Is the celebrated elegance of Cycladic marble figurines an effect their Early Bronze Age producers intended? Can one adequately appreciate an Assyrian regal statue described by a cuneiform inscription as beautiful? What to make of the apparent aesthetic richness of the traditional cultures of Melanesia, which, however, engage in virtually no recognizable aesthetic discourse? Questions such as these have been formulated and discussed by scholars of remote cultures against the backdrop of a general scepticism about the prospects of escaping the (...)
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  30. Bones without Flesh and (Trans)Gender without Bodies: Querying Desires for Trans Historicity.Avery Rose Everhart - 2022 - Hypatia 37 (4):601-618.
    In 2011, a 5,000-year-old “male” skeleton buried in a “female” way was discovered by an archaeological team just outside of modern-day Prague. This article queries the impulse to name such a discovery as evidence of transgender identity, and bodies, in an increasingly ancient past. To do so, it takes up the work of Denise Ferreira da Silva, Sylvia Wynter, and Hortense Spillers as a means to push back against the impetus to name such discoveries “transgender” in order to shore up (...)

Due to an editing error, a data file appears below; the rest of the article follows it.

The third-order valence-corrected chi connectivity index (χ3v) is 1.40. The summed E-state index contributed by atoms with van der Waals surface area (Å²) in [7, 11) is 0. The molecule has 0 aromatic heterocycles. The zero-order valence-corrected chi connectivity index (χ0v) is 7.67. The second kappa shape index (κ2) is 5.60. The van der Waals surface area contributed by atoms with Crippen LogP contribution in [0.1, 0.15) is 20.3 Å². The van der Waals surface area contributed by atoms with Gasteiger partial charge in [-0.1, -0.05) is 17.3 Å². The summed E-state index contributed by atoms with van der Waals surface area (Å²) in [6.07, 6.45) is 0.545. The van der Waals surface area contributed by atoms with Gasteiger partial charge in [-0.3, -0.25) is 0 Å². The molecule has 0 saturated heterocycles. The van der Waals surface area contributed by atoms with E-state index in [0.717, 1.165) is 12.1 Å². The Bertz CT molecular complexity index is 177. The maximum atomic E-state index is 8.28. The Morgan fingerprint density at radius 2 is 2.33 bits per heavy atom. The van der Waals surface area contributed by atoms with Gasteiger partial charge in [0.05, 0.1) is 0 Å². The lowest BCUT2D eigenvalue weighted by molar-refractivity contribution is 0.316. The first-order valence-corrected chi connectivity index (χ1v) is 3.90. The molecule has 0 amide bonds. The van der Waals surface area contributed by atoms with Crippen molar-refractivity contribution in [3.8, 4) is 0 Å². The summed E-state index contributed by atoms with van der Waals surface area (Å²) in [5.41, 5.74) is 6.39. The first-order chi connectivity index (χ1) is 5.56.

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  31. Cultivating trust, producing knowledge: The management of archaeological labour and the making of a discipline.Allison Mickel & Nylah Byrd - 2022 - History of the Human Sciences 35 (2):3-28.
    Like any science, archaeology relies on trust between actors involved in the production of knowledge. In the early history of archaeology, this epistemic trust was complicated by histories of Orientalism in the Middle East and colonialism more broadly. The racial and power dynamics underpinning 19th- and early 20th-century archaeology precluded the possibility of interpersonal moral trust between foreign archaeologists and locally hired labourers. In light of this, archaeologists created systems of reward, punishment, and surveillance to ensure the honest behaviour of (...)
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  32. Evidence and analogy in Archaeoastronomy.Francesco Nappo, Giulio Magli & Giovanni Valente - 2022 - Synthese 200 (6):1-25.